In Oklahoma, Anyone Can Afford to Go to College

In Oklahoma, Anyone Can Afford to Go to College

Howard G. Barnett, Jr.

President, Oklahoma State University-Tulsa

 

One of the real strengths of Oklahoma’s public higher education system is its accessibility, not only from an admissions standpoint but, maybe more importantly, from a cost standpoint.  Add to those benefits the wide variety of college and university offerings and there really is no reason any high school graduate who wants to go to college can’t find a place that works for him or her.

 

Let’s look at the many choices available in Oklahoma.  Our community college system operates for the most part on an open enrollment system whereby anyone with a high school diploma can get in.  The next level is our regional colleges, such as Northeastern State University in Tahlequah with a branch campus in Broken Arrow.  If you attained a 2.7 GPA and scored at least a 20 on the ACT, then you are admitted automatically. There are also several alternatives to admission for those who don’t meet these criteria.   Our other regionals have similar criteria for admission.

 

At the University of Oklahoma or Oklahoma State University, our state’s two comprehensive research universities, the admission criteria are higher but reasonable.  As with the regionals, there are also alternative admission criteria that can allow admission even when ACT or other minimums are not met.

 

As far as affordability is concerned, OU and OSU are the lowest overall cost of attendance in the Big 12 and both are regularly cited by various sources as some of the most affordable in the country.  A similar story applies at our other colleges and universities.  Even if these inexpensive options are too much, Oklahoma does one better with our Oklahoma Promise.  If your family income is less than $50,000 annually and you sign up in high school and meet the very reasonable criteria (e.g. take a college preparatory curriculum, achieve at least a 2.5 GPA and keep your nose clean), you can attend any Oklahoma public college tuition-free.   There is even a related program that applies to private universities in the state.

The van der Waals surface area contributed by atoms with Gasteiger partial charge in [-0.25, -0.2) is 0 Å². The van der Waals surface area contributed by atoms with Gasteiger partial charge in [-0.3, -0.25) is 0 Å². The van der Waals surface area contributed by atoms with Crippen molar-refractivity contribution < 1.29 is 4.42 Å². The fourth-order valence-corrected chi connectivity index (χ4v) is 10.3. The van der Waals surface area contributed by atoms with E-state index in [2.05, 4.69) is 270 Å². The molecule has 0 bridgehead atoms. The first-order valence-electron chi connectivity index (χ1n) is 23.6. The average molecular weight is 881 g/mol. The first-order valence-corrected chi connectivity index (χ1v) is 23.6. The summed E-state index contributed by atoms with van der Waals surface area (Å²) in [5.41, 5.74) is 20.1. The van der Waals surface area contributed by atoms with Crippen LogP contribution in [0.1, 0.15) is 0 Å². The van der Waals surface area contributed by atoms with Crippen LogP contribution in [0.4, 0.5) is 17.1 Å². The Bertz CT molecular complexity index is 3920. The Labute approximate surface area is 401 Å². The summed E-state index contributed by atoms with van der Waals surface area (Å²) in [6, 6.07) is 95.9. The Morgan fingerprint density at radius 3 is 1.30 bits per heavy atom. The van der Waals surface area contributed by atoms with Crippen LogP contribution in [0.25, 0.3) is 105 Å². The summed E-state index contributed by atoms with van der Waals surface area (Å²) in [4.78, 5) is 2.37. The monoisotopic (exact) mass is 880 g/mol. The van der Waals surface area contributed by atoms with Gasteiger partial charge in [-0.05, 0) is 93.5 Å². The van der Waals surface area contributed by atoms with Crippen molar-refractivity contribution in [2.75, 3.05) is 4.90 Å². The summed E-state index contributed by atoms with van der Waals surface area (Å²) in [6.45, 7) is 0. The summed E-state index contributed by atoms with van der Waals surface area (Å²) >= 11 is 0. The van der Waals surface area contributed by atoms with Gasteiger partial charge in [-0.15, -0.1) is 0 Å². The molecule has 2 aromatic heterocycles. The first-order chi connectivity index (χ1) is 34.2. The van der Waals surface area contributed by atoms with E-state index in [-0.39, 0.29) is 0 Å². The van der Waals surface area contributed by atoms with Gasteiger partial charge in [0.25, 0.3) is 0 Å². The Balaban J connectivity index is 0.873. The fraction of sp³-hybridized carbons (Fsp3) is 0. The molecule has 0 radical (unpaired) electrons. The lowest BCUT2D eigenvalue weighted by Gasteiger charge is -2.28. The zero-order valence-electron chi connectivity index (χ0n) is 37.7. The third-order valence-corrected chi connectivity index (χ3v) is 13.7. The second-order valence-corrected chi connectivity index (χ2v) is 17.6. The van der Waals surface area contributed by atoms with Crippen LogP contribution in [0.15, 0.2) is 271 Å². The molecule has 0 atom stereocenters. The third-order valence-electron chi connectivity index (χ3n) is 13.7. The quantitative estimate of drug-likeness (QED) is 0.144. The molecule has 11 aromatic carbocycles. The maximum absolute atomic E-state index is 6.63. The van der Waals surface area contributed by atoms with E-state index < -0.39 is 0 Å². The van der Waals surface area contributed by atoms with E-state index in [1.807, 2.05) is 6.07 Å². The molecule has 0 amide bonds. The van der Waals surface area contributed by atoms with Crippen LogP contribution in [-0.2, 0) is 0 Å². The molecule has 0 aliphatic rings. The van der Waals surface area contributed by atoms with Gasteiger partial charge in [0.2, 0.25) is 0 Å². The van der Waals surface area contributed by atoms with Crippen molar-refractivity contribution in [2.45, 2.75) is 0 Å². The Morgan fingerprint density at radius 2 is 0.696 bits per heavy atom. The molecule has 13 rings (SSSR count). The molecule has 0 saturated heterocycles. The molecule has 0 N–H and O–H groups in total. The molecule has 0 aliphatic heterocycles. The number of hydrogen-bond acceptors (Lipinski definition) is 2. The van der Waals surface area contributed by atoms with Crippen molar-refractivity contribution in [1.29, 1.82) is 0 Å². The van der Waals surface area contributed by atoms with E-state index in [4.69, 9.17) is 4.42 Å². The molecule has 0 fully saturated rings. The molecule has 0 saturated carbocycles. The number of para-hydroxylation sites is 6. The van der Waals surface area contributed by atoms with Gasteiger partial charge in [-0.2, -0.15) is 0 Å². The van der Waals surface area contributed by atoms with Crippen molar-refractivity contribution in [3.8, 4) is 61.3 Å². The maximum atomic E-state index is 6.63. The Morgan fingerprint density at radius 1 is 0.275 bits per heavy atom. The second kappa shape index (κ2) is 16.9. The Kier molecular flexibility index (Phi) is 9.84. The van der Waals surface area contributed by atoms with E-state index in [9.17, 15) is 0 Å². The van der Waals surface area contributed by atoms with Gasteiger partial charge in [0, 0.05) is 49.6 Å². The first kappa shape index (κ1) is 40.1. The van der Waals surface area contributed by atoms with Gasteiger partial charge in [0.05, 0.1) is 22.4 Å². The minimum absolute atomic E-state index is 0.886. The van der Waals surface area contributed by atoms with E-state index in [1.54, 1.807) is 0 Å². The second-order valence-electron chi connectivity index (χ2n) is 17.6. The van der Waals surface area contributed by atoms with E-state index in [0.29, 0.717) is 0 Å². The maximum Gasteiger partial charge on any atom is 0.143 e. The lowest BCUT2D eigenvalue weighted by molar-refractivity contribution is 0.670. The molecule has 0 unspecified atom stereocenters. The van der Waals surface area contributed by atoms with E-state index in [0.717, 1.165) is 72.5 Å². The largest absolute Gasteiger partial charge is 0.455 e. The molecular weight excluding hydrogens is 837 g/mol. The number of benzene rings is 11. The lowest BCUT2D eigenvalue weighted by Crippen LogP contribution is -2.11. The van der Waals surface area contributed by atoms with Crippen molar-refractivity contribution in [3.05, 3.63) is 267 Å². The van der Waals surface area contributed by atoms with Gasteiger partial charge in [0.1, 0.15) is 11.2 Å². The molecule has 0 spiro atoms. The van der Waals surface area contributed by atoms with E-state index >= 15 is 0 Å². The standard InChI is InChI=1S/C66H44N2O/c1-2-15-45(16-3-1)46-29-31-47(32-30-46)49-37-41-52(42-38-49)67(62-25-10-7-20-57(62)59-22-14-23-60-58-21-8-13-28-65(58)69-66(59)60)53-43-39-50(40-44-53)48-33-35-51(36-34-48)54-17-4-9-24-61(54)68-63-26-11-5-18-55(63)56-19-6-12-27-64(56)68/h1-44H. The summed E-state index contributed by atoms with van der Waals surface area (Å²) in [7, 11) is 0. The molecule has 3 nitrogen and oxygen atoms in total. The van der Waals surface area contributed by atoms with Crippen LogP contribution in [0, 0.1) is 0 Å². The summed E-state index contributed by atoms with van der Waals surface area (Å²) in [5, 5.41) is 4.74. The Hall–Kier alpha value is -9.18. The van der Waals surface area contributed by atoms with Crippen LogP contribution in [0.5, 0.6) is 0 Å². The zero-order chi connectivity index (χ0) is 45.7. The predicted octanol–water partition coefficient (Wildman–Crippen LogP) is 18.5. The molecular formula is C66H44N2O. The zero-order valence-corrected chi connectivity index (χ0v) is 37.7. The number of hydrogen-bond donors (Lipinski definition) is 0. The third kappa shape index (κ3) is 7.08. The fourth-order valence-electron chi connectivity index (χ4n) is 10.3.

Here in Tulsa, through the Tulsa Achieves program, if you graduate from high school in Tulsa County with at least a 2.0 GPA, you can attend TCC tuition-free.  And they have a fund which helps with other costs such as textbooks.

 

Add to all this the availability of grants and loans at affordable rates and the cost of a college education in Oklahoma should not be an impediment to anyone’s striving for their diploma.  The benefits of that college degree are significant.  Over a lifetime, the holder of a bachelor’s degree can expect to earn over $1 million more than a person with only a high school diploma.  Also, the unemployment rate for college graduates is significantly lower.  Add to that the personal benefits from having succeeded in attaining the degree and college is a worthwhile goal for everyone.

Alex Paschal
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